Here, petitioner waived his right to a jury trial on the sentencing issues, and the court granted his motion to bifurcate the proceedings. After a jury entered a guilty verdict on the substantive offenses, the truth of the prior conviction allegations was argued before the court. The prosecutor asserted that petitioner had personally used a stick in committing the assault, see Tr. 189–190 (June 12, 1995), App. 12, but introduced into evidence only a prison record demonstrating that petitioner had been convicted of assault with a deadly weapon and had served a prison term for the offense, see People’s Exh. 1 (filed June 12, 1995), App. 3–6. The trial court found both sentencing allegations true and imposed an 11-year term of imprisonment: 5 years on count one, doubled to 10 under the three-strikes law, and a 1-year enhancement for the prior prison term. The court also stayed a 3-year sentence on count two and ordered the 2-year sentence on count three to be served concurrently.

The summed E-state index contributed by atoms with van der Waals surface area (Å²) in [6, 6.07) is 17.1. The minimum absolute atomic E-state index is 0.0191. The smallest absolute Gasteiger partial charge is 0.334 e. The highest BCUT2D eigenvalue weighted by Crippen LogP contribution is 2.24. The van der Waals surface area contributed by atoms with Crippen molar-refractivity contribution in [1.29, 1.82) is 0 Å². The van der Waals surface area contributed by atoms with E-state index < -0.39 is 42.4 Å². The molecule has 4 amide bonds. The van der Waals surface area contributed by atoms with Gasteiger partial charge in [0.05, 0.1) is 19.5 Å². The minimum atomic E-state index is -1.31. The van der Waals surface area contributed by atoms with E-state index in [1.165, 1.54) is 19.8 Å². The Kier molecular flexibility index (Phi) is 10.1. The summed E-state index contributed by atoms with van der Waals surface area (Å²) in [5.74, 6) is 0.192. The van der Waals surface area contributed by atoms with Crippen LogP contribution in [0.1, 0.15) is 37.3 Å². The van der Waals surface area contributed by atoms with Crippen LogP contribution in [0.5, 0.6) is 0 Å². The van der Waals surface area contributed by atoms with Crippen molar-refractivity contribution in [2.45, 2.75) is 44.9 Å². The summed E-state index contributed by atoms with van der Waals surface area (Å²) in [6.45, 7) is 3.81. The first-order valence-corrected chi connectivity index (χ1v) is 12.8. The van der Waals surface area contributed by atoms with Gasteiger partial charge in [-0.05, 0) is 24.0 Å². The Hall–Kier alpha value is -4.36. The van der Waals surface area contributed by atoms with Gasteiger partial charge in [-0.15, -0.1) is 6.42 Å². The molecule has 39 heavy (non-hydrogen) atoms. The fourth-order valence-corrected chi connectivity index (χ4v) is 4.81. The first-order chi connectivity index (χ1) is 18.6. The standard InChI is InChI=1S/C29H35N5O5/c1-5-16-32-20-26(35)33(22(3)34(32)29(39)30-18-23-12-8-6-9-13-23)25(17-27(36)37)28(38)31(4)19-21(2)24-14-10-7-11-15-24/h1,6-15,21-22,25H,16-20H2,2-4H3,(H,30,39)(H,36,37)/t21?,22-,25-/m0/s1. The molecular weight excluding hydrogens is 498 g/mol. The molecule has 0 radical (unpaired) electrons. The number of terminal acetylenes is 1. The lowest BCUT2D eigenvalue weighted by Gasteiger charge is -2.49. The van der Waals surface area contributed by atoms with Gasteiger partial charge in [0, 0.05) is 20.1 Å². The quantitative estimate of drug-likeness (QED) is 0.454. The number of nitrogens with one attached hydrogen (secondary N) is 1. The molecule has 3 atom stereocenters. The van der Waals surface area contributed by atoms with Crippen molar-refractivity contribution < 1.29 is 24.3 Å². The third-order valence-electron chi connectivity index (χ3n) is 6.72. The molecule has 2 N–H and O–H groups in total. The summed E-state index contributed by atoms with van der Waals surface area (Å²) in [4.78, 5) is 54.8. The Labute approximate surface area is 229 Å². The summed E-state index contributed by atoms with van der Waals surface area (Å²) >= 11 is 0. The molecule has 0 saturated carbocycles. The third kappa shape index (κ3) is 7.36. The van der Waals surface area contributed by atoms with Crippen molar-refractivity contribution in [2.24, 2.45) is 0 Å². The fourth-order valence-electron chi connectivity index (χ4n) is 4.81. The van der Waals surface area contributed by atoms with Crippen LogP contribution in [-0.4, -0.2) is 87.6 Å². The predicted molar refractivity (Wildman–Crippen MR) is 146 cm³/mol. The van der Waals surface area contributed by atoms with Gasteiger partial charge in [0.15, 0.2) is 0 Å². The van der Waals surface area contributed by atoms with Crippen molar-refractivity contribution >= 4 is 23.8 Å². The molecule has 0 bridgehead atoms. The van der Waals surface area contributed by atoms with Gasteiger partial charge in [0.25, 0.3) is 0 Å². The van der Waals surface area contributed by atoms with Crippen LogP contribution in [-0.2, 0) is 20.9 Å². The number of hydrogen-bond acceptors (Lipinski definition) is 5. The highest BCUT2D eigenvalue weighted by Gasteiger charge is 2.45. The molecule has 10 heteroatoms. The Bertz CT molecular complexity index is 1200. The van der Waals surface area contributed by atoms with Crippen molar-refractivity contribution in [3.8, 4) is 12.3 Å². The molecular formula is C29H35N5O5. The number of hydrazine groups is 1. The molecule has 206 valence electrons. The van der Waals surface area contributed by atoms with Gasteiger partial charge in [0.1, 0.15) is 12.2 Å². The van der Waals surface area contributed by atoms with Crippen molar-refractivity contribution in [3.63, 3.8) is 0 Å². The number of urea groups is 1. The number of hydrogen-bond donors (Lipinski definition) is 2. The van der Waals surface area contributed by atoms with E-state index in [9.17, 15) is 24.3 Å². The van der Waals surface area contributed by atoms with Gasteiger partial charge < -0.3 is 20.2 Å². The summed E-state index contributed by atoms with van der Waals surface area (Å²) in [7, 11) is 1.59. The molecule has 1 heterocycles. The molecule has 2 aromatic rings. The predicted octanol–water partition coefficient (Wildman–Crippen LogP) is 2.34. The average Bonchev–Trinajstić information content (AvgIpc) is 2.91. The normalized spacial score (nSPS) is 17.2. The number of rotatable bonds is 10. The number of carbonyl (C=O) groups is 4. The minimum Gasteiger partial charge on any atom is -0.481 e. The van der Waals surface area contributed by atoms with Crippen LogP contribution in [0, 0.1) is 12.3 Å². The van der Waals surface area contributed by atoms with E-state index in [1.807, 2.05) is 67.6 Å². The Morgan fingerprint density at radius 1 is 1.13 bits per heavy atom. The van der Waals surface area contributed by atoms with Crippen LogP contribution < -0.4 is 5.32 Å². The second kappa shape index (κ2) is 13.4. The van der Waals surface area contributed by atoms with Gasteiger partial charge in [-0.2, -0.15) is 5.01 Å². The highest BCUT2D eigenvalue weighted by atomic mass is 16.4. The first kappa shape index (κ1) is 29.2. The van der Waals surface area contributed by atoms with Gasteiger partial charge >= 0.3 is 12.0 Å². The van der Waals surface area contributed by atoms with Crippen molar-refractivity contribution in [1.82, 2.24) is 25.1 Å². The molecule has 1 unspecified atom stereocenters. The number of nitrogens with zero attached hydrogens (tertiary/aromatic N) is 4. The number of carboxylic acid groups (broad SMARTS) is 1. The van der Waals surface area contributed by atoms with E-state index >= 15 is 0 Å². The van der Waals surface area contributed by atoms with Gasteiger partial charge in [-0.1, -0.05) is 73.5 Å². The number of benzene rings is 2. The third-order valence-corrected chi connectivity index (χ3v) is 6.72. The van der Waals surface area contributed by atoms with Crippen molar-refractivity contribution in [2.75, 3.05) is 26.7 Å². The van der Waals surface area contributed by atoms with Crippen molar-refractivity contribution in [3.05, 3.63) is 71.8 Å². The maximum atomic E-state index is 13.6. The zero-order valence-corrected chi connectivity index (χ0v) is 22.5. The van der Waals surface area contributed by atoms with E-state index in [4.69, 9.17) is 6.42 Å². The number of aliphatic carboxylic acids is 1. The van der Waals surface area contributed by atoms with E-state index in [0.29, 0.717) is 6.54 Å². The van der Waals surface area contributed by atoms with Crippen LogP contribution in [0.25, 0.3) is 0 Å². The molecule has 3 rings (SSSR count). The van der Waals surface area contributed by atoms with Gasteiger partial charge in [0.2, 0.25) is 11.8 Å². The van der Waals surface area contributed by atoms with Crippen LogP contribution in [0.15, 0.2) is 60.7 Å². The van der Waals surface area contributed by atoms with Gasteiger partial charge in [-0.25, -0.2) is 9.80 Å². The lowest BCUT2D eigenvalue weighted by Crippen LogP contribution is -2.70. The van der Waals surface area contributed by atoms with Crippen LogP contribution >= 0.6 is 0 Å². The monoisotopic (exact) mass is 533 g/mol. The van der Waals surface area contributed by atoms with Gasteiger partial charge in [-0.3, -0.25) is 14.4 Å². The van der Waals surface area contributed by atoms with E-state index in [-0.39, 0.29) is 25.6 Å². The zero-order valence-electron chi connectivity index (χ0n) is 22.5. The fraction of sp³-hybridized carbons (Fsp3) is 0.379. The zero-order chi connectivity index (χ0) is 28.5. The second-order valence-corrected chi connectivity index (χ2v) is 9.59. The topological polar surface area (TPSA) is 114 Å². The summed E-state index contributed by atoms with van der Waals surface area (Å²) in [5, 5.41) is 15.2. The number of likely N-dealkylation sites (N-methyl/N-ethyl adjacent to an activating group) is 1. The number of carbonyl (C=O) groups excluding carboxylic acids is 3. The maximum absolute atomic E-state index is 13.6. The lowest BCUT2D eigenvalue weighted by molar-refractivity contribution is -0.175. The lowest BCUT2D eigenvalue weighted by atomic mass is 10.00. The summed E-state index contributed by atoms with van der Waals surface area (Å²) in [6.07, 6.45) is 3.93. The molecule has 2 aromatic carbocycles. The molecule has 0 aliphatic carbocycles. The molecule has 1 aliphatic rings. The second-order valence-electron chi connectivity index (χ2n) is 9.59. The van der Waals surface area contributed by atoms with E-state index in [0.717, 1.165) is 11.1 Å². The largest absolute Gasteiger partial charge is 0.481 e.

Petitioner appealed, and the California Court of Appeal, on its own motion, requested briefing as to whether sufficient evidence supported the finding that petitioner had a qualifying prior conviction. The State conceded that the record of the sentencing proceedings did not contain proof beyond a reasonable doubt that petitioner had personally inflicted great bodily injury or used a deadly weapon, but requested another opportunity to prove the allegations on remand. See Respondent’s Supplemental Brief (Cal. App.), pp. 2–3, App. 33–35. The court, however, determined both that the evidence was insufficient to trigger the sentence enhancement and that a remand for retrial on the allegation would violate double jeopardy principles.